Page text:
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disappearance of stromatolites

Disappearance of World’s Oldest Fossils Solved

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The widespread and unusual disappearance of stromatolites, the oldest known fossils on Earth, may have been caused by the presence of single-celled organisms called foraminifera.

Stromatolites (“layered rocks”) are one of the most intriguing fossils known to science as they date back some 4 billion years and provide a snapshot of the emergence of life on Earth. They are the only fossils that encode the first 7/8 th of the history of life on earth, revealing fascinating information about the role that ancient microorganisms played in the evolution of life and in shaping earth’s environments.  Today, stromatolites are nearly extinct in marine environments, living a precarious existence in only a few localities worldwide.

Stromatolites are structures made of calcium carbonate and shaped by the actions of microbes that trapped grains of coastal sediment into fine layers. They were in great abundance along shorelines all over the world about 3.5 billion years ago and dominated the scene for more than two billion years. However, around 1 billion years ago, their numbers mysteriously dropped until the point of almost complete eradication. Living stromatolites can still be found today, scattered across just a few localities worldwide.

The dramatic loss of the stromatolites has been perplexing scientists for many years.  Some believe that it may be linked to the sudden appearance in the fossil record of different formations called thrombolites (“clotted stones”), which are produced through the action of microbes on sediment and minerals. Unlike stromatolites, they are clumpy, rather than finely layered. It was suggested that either stromatolites became thrombolites, or thrombolites arose independently of the decline in strombolites.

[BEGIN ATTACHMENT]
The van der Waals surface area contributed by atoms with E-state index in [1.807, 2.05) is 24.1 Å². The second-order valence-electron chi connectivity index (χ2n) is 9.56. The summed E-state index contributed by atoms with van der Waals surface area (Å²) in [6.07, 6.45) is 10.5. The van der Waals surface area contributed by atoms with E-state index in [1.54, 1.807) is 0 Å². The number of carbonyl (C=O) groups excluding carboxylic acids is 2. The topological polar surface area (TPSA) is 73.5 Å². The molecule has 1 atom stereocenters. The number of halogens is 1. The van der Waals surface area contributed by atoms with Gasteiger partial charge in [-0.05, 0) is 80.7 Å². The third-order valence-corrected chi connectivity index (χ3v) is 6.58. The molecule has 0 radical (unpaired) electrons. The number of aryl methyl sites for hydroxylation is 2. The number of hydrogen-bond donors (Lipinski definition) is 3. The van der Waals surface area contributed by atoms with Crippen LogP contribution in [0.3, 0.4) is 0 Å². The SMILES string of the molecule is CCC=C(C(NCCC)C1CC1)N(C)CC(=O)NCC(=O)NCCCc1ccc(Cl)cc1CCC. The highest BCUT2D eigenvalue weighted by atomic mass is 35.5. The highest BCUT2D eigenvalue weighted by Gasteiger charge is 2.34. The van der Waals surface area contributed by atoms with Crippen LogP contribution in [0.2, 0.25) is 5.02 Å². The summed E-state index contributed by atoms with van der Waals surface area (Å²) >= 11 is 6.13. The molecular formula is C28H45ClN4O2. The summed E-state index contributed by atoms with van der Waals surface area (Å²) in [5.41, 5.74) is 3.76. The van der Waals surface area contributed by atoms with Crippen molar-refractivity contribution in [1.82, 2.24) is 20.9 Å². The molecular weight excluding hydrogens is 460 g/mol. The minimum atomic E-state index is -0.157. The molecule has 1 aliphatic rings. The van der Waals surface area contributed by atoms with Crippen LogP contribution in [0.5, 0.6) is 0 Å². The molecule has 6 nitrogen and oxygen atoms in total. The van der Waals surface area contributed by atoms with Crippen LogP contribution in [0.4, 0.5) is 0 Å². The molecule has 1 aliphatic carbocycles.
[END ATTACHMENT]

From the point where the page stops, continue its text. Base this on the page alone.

However, recent findings made by a team of scientists in the US and published in the Proceedings of the National Academy of Sciences, may provide the key to unlocking the mystery. The team of researchers discovered that foraminifera, amoeboid protists, may have played a role. The researchers started with samples of modern stromatolites from Highborne Cay in the Bahamas and seeded them with foraminifera. After about six months, the finely layered arrangement characteristic of stromatolites had transformed to a jumped arrangement more characteristic of thrombolites. The results indicate that active foraminifera can reshape the fabric of stromatolites and could have instigated the loss of those formations and the appearance of thrombolites.

By April Holloway

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April Holloway is a Co-Owner, Editor and Writer of Ancient Origins. For privacy reasons, she has previously written on Ancient Origins under the pen name April Holloway, but is now choosing to use her real name, Joanna Gillan.

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